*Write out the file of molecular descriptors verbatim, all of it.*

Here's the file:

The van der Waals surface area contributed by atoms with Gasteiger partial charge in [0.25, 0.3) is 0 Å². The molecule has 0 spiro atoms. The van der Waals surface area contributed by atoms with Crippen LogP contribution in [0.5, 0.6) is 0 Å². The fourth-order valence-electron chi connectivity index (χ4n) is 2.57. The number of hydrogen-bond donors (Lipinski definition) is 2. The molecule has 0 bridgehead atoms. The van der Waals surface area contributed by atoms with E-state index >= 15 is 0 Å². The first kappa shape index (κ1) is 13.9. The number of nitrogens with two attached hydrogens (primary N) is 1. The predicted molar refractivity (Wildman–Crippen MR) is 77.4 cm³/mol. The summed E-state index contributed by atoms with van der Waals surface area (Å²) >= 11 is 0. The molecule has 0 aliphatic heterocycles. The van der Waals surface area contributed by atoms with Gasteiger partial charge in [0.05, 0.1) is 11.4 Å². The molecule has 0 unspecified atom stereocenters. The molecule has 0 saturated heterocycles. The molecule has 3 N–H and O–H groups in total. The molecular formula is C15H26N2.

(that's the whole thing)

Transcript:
The van der Waals surface area contributed by atoms with Gasteiger partial charge in [0.25, 0.3) is 0 Å². The molecule has 0 spiro atoms. The van der Waals surface area contributed by atoms with Crippen LogP contribution in [0.5, 0.6) is 0 Å². The fourth-order valence-electron chi connectivity index (χ4n) is 2.57. The number of hydrogen-bond donors (Lipinski definition) is 2. The molecule has 0 bridgehead atoms. The van der Waals surface area contributed by atoms with E-state index >= 15 is 0 Å². The first kappa shape index (κ1) is 13.9. The number of nitrogens with two attached hydrogens (primary N) is 1. The predicted molar refractivity (Wildman–Crippen MR) is 77.4 cm³/mol. The summed E-state index contributed by atoms with van der Waals surface area (Å²) >= 11 is 0. The molecule has 0 aliphatic heterocycles. The van der Waals surface area contributed by atoms with Gasteiger partial charge in [0.05, 0.1) is 11.4 Å². The molecule has 0 unspecified atom stereocenters. The molecule has 0 saturated heterocycles. The molecule has 3 N–H and O–H groups in total. The molecular formula is C15H26N2.